Some people believe that the ancient stories don’t have much relevance in our postmodern age, but I’d disagree. We’re not ostensibly any different to the way we were thousands of years ago. Our culture has changed a lot, but human beings are the same . We go through the same stages of life, we all want to be happy, to find love and meaning, fulfilment and joy. We still ask the same questions about life, about why we’re here and what it’s all about.
As Campbell says, all mythic narratives–and all the truly great stories–are variations of a single great story: a story about transcending our limits, overcoming adversity and becoming all that we’re capable of being. These stories give us hope and guide us.
A culture without mythology is doomed
We explored the functions of mythology and why it has importance to society, acting as a kind of glue that binds us together as well as providing guidance for our journey through life. But what happens when a society loses its mythology?
Campbell believed that without a functioning mythology to make sense of ourselves and reality, society degenerates and breaks down. We’re arguably seeing this throughout the world today. Campbell warned that:
“When a civilisation loses its mythology, the life goes out of it.”
The mythology we tend to hold as a culture is a materialistic one that puts consumerism above all else. We’re trained to think that the purpose of our lives is to make as much money as we can so we can buy as much stuff as possible. We’re taught to believe that we have to buy our way to happiness. We’re not even people anymore, we’re just consumers. This mythology is causing widespread suffering and destruction of the planet, because it is an unsustainable way of living.
So we desperately need new, healthier mythologies to give us a greater vision of who we are and what life is about. What we’re really looking for is deeper meaning and a more vibrant and vital experience of being alive.
They had that in ancient and premodern cultures. In order to move forward we sometimes have to look back–and if we’ve strayed off the tracks, retrace our steps a bit until we find ourselves back on the path.
Campbell said that the goal of life is to make our heartbeat match the beat of the universe. We save the world, he claimed, not by trying to rearrange the world, but by saving ourselves–by coming fully alive and “following our bliss” (a famous quote attributable to Campbell, summing up his philosophy of life). He said that the influence of a vital person has a vitalising effect on others and the world.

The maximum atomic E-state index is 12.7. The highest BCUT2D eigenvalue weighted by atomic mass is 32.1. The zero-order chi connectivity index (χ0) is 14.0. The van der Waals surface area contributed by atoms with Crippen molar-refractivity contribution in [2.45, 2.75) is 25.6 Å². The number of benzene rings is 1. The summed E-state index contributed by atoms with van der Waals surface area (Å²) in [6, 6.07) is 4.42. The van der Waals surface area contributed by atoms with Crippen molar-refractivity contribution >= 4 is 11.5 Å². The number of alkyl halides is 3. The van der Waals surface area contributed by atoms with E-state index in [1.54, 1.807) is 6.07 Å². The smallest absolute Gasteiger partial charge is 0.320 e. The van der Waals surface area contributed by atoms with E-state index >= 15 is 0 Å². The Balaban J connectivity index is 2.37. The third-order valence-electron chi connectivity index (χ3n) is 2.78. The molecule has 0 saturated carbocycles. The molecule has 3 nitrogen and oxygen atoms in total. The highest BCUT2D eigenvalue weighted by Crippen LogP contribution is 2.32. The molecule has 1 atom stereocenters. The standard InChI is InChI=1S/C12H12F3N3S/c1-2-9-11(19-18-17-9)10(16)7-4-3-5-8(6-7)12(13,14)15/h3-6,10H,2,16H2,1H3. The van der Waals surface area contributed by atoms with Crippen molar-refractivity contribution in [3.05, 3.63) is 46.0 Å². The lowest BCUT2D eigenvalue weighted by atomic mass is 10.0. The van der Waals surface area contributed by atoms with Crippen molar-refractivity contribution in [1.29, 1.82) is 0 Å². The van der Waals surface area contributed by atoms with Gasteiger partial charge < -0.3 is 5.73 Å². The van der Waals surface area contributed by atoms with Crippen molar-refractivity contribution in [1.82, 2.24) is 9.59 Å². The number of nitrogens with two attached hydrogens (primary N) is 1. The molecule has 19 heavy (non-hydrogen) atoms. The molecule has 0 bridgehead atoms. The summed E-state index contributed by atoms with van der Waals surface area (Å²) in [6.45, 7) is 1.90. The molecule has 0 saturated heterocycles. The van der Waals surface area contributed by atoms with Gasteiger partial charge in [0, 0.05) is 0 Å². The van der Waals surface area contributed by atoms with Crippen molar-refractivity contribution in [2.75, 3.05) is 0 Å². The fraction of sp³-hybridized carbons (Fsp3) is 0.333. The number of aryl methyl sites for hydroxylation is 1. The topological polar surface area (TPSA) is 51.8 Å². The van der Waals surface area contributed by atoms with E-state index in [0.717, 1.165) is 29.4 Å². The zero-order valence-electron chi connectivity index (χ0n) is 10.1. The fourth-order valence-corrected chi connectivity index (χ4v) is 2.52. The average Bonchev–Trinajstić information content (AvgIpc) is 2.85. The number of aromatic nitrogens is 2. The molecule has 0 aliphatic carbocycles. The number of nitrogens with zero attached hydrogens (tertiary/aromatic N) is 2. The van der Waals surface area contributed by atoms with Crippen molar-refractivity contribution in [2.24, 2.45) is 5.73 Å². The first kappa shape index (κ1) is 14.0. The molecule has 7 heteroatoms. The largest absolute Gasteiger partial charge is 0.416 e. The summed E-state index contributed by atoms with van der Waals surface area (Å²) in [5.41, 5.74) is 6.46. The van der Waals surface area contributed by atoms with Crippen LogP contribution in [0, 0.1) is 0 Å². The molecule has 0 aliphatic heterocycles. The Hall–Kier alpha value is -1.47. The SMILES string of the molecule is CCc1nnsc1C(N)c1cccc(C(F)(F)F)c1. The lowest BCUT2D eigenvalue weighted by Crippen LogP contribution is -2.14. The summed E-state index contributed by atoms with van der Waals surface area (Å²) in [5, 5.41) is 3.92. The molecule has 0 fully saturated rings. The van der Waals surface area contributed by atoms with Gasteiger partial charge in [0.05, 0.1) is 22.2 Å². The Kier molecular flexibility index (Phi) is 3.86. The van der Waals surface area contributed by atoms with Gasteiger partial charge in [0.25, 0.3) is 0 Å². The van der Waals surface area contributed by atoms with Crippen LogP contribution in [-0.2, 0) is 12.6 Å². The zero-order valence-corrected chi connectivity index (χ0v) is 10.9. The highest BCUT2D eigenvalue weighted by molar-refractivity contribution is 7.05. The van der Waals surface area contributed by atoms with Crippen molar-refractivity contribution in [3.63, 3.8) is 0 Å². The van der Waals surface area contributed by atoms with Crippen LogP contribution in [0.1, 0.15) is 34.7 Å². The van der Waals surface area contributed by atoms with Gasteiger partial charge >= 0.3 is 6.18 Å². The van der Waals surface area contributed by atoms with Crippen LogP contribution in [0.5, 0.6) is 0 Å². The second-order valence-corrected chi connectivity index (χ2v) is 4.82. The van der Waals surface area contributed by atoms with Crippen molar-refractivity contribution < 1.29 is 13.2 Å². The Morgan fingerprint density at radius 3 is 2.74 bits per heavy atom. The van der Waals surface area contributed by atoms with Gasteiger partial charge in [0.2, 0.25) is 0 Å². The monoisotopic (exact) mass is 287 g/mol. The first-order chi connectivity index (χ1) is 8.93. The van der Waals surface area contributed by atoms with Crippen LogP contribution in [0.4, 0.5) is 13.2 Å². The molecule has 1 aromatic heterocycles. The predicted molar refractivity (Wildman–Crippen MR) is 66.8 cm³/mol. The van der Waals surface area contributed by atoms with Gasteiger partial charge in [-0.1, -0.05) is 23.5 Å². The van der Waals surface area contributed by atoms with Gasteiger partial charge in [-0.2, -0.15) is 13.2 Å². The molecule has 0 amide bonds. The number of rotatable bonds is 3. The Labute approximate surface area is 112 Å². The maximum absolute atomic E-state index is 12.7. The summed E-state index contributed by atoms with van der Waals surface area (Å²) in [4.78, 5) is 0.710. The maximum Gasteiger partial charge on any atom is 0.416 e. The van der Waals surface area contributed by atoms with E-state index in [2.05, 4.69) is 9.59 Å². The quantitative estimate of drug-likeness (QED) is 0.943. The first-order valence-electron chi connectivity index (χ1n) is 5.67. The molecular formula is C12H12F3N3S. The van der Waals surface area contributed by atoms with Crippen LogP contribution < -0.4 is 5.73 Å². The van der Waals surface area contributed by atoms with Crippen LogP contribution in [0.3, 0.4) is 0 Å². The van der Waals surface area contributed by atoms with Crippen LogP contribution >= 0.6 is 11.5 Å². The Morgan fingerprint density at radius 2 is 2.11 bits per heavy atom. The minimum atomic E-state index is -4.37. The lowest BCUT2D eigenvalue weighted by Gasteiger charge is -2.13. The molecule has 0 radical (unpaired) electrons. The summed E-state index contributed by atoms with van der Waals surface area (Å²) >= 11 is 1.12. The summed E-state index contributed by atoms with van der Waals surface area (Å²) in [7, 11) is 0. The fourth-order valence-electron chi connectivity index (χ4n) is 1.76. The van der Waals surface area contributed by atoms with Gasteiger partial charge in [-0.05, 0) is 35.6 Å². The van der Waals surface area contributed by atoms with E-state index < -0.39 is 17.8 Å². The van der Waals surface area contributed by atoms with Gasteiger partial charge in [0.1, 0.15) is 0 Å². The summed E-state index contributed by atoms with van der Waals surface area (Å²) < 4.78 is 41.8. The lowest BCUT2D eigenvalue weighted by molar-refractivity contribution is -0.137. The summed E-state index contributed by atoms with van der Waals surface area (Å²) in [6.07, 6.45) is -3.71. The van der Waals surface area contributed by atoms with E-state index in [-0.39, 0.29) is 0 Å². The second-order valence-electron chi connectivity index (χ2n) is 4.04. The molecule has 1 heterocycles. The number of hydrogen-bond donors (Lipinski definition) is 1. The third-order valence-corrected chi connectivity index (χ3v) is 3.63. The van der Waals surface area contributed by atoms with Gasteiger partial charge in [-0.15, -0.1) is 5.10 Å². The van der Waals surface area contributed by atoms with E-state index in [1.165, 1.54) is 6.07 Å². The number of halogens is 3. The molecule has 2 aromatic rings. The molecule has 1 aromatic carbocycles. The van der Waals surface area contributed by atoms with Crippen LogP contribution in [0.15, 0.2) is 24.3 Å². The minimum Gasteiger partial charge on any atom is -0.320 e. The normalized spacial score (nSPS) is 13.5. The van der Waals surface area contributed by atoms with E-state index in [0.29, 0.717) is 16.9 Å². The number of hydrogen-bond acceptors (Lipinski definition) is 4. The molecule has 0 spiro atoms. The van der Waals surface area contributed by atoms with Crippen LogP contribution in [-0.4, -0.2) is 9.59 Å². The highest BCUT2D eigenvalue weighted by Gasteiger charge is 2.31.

He warned us not to just become consumed by the system, but to follow our own way, to be a maverick and to align our personal nature with the essential nature of life and to be in harmony with that.
“But if a person has had the sense of the Call — the feeling that there’s an adventure for him — and if he doesn’t follow that, but remains in the system because it’s safe and secure, then life dries up. And then he comes to that condition in late middle age: he’s gotten to the top of the ladder, and found that it’s against the wrong wall.If you have the guts to follow the risk, however, life opens, opens, opens up all along the line. I’m not superstitious, but I do believe in spiritual magic, you might say. I feel that if one follows what I call one’s bliss — the thing that really gets you deep in your gut and that you feel is your life — doors will open up. They do! They have in my life and they have in many lives that I know of.”
Living in this way changes our mythology! And the modern myth-makers, the writers, storytellers, artists, musicians, songwriters and all kinds of creative people have an important role in society and one that might even save our culture, by providing us with new, healthier mythologies by which we can understand and make sense of life.
Campbell said that “if you want to change the world you have to change the metaphor”. This is what takes us from a place of lack, loss, suffering and confusion to a place of wholeness, aliveness and redemption. That is the true power of storytelling.
(This article is based upon a talk I gave to some high school classes a couple of years ago. An accompanying Prezi presentation is available to view online here.)